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ARS Home » Southeast Area » Oxford, Mississippi » National Sedimentation Laboratory » Watershed Physical Processes Research » Research » Publications at this Location » Publication #305264

Research Project: Technologies for Managing Water and Sediment Movement in Agricultural Watersheds

Location: Watershed Physical Processes Research

Title: Spatially distributed sheet, rill, and ephemeral gully erosion

Author
item Vacant,
item Vieira, Dalmo
item YODER, DANIEL - University Of Tennessee
item Langendoen, Eddy
item Wells, Robert - Rob
item Ursic, Michael - Mick

Submitted to: Journal Hydrologic Engineering
Publication Type: Peer Reviewed Journal
Publication Acceptance Date: 10/7/2014
Publication Date: 11/11/2014
Publication URL: http://handle.nal.usda.gov/10113/5695341
Citation: Dabney, S.M., Vieira, D.A., Yoder, D.C., Langendoen, E.J., Wells, R.R., Ursic, M.E. 2014. Spatially distributed sheet, rill, and ephemeral gully erosion. Journal Hydrologic Engineering. pp. C4014009-1-C4014009-12.

Interpretive Summary: This paper describes a new computer modeling system that combined the influences of sheet and rill erosion, tillage erosion, and ephemeral gully erosion. Most existing erosion prediction models require the user to specify a representative hilllslope flow path and do not account for ephemeral gully erosion. The new system uses high-resolution topographic information that is becoming increasingly available from Light Detection and Ranging (LiDAR) sources and produces distributed estimates of soil erosion that are based on existing soil, climate, and management databases that have been published by the Natural Resources Conservation Service (USDA-NRCS). The way watersheds are analyzed to determine the locations of concentrated flow channels and how Revised Universal Soil Loss Equation, version 2 (RUSLE2) is used to determine distributed estimates of sheet and rill erosion that can be mapped in a GIS is described. The output of this distributed model is then linked with a new ephemeral gully model to calculate the additional contribution of ephemeral gullies to total field soil erosion and sediment delivery to water bodies. Predictions are compared with observations obtained on a research watershed located in Treynor, IA. This new technology will make it easier for conservationists and farmers to realistically calculate and visualize the magnitude of their soil erosion problem and this will lead to better management decisions.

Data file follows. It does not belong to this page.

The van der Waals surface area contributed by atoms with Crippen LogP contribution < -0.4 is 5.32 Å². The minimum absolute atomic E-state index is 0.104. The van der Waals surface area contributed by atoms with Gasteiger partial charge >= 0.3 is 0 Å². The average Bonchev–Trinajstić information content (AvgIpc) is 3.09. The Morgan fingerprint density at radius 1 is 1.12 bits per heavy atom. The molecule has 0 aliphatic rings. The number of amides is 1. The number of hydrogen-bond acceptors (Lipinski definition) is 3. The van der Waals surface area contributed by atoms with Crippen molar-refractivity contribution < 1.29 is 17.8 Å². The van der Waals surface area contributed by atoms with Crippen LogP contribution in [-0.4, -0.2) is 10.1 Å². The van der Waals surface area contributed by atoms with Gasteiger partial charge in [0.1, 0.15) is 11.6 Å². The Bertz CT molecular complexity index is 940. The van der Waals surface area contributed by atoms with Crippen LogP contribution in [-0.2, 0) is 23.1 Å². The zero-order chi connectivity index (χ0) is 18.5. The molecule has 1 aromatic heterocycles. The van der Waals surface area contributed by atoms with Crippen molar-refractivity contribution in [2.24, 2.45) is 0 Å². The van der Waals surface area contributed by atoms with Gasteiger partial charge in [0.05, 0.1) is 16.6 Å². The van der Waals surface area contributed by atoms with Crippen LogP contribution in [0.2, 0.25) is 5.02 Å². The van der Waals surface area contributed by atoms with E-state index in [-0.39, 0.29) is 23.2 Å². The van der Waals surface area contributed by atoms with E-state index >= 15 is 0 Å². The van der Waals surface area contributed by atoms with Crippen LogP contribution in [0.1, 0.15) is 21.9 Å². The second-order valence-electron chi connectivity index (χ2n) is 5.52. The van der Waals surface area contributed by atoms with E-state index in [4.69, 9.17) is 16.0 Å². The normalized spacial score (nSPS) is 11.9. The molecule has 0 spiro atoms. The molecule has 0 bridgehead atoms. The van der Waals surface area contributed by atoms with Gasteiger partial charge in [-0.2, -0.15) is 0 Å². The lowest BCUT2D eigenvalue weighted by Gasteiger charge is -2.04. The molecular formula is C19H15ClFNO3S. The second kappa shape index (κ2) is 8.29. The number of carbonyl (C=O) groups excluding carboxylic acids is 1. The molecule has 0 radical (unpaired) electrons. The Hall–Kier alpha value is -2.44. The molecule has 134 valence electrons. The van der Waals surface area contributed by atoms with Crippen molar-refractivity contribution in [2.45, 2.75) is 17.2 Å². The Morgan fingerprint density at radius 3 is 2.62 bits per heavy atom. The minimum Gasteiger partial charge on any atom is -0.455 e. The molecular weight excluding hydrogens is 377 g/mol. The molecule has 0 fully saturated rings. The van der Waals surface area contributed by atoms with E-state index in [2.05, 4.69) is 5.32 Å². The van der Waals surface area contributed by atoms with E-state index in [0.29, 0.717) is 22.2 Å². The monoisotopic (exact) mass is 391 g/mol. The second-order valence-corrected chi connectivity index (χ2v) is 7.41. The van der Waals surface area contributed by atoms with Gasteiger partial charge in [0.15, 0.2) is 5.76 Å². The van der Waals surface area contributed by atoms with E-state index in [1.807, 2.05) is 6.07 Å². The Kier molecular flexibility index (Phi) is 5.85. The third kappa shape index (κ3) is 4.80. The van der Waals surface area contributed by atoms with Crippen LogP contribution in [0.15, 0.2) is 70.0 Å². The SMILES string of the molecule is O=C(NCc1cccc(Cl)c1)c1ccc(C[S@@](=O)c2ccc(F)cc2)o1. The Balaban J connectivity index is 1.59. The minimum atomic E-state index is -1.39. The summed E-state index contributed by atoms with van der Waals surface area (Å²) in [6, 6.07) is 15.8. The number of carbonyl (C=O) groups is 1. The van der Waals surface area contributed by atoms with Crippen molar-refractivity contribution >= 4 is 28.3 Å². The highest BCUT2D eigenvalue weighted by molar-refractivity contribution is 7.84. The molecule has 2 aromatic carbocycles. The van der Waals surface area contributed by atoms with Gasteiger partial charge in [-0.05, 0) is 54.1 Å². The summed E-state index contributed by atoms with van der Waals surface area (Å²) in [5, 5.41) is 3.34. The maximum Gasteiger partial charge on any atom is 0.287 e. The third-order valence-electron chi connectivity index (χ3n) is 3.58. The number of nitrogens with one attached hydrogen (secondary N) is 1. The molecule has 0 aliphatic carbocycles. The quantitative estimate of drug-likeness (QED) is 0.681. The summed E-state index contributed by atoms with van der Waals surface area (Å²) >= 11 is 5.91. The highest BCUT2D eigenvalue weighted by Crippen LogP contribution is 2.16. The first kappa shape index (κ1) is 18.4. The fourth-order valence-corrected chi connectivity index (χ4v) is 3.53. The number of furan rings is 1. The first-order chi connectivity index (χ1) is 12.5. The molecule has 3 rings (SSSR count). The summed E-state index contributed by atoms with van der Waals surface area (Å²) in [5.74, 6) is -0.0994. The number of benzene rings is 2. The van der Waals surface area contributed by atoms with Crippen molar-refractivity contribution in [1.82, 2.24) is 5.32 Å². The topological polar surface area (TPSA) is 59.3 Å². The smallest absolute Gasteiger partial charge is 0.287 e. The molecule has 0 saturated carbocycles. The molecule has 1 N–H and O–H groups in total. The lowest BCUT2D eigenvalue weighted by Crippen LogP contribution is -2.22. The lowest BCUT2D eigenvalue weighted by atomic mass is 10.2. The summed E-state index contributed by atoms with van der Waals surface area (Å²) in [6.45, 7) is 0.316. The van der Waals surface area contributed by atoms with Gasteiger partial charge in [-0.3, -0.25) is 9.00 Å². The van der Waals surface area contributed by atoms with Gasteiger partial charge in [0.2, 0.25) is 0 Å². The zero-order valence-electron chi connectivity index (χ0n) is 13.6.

Technical Abstract: Ephemeral gully erosion can be a serious contributor to soil degradation in agricultural fields, but few conservation planning tools account for and predict this form of erosion. To address this deficiency, a new modelling system was developed and applied to a 6.3 ha research watershed near Treynor, IA, where runoff and sediment yield were measured from 1975 – 1991. The Revised Universal Soil Loss Equation, version 2 (RUSLE2) was modified to predict a gully-forming runoff event sequence and the slope length estimation methods were modified to allow erosion computations on a raster basis considering the influence of upslope flow convergence and variation in soil and management attributes. Digital representations of an area of interest (field or farm) are generated using high-resolution topography to create a raster-based digital representation of surface drainage patterns, determine the location of potential ephemeral gullies, and subdivide the study area into catchments. Data retrieved from established databases of soil properties, climate, and agricultural operations are combined with the topographic information by a new program, RUSLER (RUSLE2-Raster) that calls RUSLE2 and assembles results. RUSLER output is linked to an existing tillage erosion model (TELEM) and a new Ephemeral Gully Erosion Estimator (EphGEE). EphGEE computes gully evolution based on local soil erodibility, flow, and sediment transport conditions. The Treynor watershed was managed with conventional tillage, was cropped to continuous corn (1975-1991), and contained a grassed waterway in the footslope thalweg. Using a 3-m raster DEM, concentrated flow channels that ended RUSLE2 hillslope profiles were best delineated where contributing areas exceeded 600 m2 (Dabney et al. 2013). Results indicate that in the steeper parts of the field, ephemeral gully erosion contributed about one-third of the amount of sheet and rill erosion, and that considerable deposition of sediment originating from both sources occurred in less steep channel reaches and within the grassed waterway. For ambient conditions, predicted annual average watershed sediment yield was 18 Mg ha-1 yr-1, similar to the measured value of 15 Mg ha-1 yr-1.